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Riding toward their futures

Mount Prospect Academy kids bring home trophy from NYPUM rodeo

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by Joshua Spaulding
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Sports Editor - Salmon Press Newspapers

The Mount Prospect Academy team leaders pose with the sportsmanship trophy the NYPUM team won at the recent rodeo in New York. Left to right, Dan Burk, Mike McLaughlin and Pat Rises. (Courtesy Photo) (click for larger version)
September 23, 2021
RUMNEY — It's about a lot more than just riding dirt bikes.

Just ask any of the kids involved in the Mount Prospect Academy NYPUM program and they will tell you.

NYPUM stands for National Youth Program Using Minibikes, sponsored by the American Honda Motor Company and it gets students involved in all aspects of the bikes while also focusing on the schoolwork that they need to do to earn that time with the bikes.

Mount Prospect Academy Head of Schools Jay Marshall noted that in 2018, teacher Dan Burk came to him with the idea of taking part in the NYPUM program, something he had seen work wonders for kids at a school he worked at in Connecticut. At that time, there was no other NYPUM program in New Hampshire, but research was done, Mount Prospect Academy applied and in early 2019 became the first program in New Hampshire.

And, just a few short years later, the Mount Prospect Academy NYPUM program came home with the Perpetual Team Sportsmanship Trophy from the rodeo competition in Voorheesville, N.Y.

"It's extra special to bring the sportsmanship trophy here, it's never been to New Hampshire before now," Marshall said.

Burk noted that the trophy is voted on by other participants in the rodeo and to receive it is a pretty high honor.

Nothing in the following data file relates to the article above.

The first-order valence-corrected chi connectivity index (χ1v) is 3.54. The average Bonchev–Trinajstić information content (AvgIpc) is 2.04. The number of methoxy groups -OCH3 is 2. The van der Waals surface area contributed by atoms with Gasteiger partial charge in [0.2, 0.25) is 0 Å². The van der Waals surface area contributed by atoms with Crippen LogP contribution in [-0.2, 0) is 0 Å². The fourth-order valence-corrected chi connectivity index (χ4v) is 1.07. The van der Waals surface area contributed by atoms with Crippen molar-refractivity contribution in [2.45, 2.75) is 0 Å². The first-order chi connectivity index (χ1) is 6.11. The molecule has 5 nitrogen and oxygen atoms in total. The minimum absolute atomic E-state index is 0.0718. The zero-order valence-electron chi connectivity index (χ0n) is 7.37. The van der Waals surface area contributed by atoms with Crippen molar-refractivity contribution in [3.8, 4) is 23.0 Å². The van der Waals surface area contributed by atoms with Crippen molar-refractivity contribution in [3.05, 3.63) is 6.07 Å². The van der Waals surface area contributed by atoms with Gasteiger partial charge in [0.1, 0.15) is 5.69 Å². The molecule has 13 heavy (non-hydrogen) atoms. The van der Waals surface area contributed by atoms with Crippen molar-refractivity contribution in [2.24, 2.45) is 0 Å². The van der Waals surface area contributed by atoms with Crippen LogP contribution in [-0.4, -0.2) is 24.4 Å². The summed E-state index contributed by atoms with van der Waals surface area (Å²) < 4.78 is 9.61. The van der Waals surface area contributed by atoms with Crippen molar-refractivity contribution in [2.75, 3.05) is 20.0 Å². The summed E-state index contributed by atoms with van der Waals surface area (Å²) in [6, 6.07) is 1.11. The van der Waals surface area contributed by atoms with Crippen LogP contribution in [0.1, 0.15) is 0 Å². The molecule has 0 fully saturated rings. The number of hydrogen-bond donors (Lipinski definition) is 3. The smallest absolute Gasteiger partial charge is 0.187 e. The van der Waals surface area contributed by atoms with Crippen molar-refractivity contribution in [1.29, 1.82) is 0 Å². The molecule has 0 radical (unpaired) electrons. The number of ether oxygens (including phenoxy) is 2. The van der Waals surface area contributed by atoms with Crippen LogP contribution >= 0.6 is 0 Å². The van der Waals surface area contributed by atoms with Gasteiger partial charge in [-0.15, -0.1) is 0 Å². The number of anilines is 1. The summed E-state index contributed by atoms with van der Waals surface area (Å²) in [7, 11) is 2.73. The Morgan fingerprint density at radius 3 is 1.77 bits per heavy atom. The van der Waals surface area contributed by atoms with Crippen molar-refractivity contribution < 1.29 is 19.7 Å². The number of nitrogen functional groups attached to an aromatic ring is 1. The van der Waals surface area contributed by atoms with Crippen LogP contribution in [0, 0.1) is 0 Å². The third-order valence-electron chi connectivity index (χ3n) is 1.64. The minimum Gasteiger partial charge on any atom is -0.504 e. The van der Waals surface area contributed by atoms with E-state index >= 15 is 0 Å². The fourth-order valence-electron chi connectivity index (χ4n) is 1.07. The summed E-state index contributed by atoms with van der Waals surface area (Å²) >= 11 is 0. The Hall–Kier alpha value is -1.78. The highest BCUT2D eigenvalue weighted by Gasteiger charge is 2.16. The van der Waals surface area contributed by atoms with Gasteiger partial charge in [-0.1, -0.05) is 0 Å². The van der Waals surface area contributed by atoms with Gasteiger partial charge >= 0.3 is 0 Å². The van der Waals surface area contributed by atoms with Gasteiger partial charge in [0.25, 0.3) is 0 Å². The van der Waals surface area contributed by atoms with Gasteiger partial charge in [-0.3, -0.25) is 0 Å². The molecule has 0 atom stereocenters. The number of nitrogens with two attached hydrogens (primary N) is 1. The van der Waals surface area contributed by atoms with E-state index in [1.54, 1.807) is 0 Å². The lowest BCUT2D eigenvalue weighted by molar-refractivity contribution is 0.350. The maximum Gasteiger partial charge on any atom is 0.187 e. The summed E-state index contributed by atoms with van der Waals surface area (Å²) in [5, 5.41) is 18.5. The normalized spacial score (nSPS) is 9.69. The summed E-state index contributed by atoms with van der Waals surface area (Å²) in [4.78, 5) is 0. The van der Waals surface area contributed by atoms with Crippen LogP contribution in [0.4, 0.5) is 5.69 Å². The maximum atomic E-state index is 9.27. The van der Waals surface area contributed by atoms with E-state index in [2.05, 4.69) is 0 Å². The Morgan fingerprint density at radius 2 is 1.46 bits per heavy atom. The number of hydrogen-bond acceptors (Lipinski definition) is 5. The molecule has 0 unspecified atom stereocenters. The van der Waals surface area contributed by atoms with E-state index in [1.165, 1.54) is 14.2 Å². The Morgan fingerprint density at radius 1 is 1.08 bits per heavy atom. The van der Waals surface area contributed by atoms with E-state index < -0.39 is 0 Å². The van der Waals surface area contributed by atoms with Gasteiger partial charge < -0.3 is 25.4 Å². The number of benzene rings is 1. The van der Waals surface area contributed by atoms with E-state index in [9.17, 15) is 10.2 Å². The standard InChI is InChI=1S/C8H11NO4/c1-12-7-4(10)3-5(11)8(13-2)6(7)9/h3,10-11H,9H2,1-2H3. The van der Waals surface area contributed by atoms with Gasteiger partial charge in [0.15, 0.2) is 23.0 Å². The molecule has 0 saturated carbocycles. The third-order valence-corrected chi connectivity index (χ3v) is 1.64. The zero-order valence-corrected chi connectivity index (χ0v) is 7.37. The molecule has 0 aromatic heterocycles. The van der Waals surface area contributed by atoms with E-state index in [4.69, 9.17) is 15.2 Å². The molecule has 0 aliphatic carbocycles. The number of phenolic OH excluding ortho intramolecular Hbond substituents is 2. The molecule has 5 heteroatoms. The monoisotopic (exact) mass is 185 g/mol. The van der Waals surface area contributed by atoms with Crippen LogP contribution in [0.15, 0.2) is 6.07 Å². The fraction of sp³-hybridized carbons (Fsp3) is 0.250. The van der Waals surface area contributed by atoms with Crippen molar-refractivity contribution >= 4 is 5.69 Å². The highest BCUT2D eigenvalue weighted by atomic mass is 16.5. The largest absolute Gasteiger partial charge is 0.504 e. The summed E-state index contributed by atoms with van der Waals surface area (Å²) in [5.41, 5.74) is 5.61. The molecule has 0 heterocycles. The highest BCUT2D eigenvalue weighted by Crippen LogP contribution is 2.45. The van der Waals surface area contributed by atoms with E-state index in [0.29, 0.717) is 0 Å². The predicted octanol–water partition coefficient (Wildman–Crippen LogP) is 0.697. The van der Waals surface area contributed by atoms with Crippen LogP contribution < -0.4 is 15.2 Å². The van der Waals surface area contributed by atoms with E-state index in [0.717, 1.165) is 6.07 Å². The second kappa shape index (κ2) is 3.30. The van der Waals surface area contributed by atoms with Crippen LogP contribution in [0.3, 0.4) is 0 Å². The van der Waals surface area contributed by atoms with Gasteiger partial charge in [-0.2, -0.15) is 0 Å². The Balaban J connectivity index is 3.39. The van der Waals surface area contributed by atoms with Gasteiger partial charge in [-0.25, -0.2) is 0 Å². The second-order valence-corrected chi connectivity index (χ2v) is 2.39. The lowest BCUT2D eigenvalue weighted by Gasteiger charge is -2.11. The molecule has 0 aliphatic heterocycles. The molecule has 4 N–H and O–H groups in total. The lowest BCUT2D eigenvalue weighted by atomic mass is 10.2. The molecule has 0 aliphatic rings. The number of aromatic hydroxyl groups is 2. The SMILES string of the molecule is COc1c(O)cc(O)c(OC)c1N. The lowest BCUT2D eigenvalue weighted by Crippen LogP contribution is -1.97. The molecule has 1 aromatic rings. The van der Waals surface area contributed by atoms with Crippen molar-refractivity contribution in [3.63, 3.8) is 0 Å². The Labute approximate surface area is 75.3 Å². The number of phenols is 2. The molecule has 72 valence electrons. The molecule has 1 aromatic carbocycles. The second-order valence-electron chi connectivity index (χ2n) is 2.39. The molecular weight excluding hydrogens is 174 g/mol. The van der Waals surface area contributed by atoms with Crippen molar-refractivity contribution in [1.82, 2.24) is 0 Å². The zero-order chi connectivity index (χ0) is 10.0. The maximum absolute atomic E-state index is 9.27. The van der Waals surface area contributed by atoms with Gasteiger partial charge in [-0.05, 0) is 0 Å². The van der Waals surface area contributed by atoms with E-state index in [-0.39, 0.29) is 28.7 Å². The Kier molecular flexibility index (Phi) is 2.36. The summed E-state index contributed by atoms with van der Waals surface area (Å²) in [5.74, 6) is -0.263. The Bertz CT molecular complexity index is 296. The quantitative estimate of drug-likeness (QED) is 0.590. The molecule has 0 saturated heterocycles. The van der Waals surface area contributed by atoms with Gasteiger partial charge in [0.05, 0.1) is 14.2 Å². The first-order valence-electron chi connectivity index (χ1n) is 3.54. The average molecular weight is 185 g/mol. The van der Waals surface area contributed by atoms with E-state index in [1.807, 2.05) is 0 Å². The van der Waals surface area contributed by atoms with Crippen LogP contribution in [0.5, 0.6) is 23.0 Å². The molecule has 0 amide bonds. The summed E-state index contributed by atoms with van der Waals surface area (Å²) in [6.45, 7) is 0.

"In the NYPUM world, that's the big deal, they treat it like the Stanley Cup," Burk said, noting the trophy will now reside at Mount Prospect Academy for the year. "They (team members) were all really excited, you would've thought they won the Super Bowl."

And for many of the kids at Mount Prospect Academy, the chance to be a part of a team is a new thing, something they are learning about as they make their way through the school's programs.

The mission of Mount Prospect Academy is to provide a caring safe therapeutic environment where students have the opportunity to grow and acquire the skills they need to reach their educational and social potential. They aim to develop trusting relationships with students and facilitate experiences that promote their ability to self-regulate, manage thoughts and feelings and develop feelings of safety, confidence and competency.

"The kids have had difficulties that have prevented them from being a consistent part of teams," Marshall said. "And something we've been impressed with is the level of camaraderie of the students who are participating."

Burk pointed out that the time on the bikes is earned, so there is motivation for the kids to do their academic work in order to get on the bikes.

"They earn their riding time," Burk said. "It's a way of getting them to build skills they need, to take responsibility for their actions and to be able to do what they want to do.

"We build a real team environment here and treat it as a team," he continued. "They're looking out for the other guy, that helps them think about others, not just themselves."

Additionally, because using trails is a privilege, the kids also perform a lot of community service. They have done a lot of work in the Hopkinton-Everett trail system, located in the communities of Dunbarton and Weare and have also done work with the Merrimack Valley Trail Riders and the Mount Moosilaukee ATV Club. The Merrimack Valley Trail Riders recently made a nice donation to the program as a thank you for the work that the kids did.

"We use it, we need to steward it and care for it," Marshall said of the philosophy behind the community service. "We're part of the community and we need to be responsible."